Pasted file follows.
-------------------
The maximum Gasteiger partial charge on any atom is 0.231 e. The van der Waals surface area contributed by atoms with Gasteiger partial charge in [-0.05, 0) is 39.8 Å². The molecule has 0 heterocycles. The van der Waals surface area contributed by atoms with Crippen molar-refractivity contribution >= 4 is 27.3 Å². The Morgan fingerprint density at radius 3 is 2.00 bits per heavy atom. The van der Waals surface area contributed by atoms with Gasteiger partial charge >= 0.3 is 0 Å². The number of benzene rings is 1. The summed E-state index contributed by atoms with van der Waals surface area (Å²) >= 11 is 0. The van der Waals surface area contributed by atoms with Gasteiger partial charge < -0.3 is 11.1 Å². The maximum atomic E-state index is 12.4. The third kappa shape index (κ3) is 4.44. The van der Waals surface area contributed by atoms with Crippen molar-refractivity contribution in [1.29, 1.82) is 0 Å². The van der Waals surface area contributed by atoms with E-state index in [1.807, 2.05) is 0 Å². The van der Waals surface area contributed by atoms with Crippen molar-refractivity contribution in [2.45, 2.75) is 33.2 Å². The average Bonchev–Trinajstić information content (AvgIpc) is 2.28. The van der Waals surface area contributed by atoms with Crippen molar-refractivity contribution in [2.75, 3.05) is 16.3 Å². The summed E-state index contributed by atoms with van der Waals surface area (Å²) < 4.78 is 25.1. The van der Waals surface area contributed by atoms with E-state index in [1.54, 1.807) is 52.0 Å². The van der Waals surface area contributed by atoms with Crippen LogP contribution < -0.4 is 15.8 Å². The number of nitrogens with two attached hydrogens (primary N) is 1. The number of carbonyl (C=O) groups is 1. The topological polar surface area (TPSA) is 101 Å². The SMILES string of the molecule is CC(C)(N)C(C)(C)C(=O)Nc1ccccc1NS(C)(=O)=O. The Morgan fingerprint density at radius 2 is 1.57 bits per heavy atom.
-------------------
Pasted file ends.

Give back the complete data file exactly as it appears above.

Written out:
The maximum Gasteiger partial charge on any atom is 0.231 e. The van der Waals surface area contributed by atoms with Gasteiger partial charge in [-0.05, 0) is 39.8 Å². The molecule has 0 heterocycles. The van der Waals surface area contributed by atoms with Crippen molar-refractivity contribution >= 4 is 27.3 Å². The Morgan fingerprint density at radius 3 is 2.00 bits per heavy atom. The van der Waals surface area contributed by atoms with Gasteiger partial charge >= 0.3 is 0 Å². The number of benzene rings is 1. The summed E-state index contributed by atoms with van der Waals surface area (Å²) >= 11 is 0. The van der Waals surface area contributed by atoms with Gasteiger partial charge < -0.3 is 11.1 Å². The maximum atomic E-state index is 12.4. The third kappa shape index (κ3) is 4.44. The van der Waals surface area contributed by atoms with Crippen molar-refractivity contribution in [1.29, 1.82) is 0 Å². The van der Waals surface area contributed by atoms with E-state index in [1.807, 2.05) is 0 Å². The van der Waals surface area contributed by atoms with Crippen molar-refractivity contribution in [2.45, 2.75) is 33.2 Å². The average Bonchev–Trinajstić information content (AvgIpc) is 2.28. The van der Waals surface area contributed by atoms with Crippen molar-refractivity contribution in [2.75, 3.05) is 16.3 Å². The summed E-state index contributed by atoms with van der Waals surface area (Å²) < 4.78 is 25.1. The van der Waals surface area contributed by atoms with E-state index in [1.54, 1.807) is 52.0 Å². The van der Waals surface area contributed by atoms with Crippen LogP contribution < -0.4 is 15.8 Å². The number of nitrogens with two attached hydrogens (primary N) is 1. The number of carbonyl (C=O) groups is 1. The topological polar surface area (TPSA) is 101 Å². The SMILES string of the molecule is CC(C)(N)C(C)(C)C(=O)Nc1ccccc1NS(C)(=O)=O. The Morgan fingerprint density at radius 2 is 1.57 bits per heavy atom.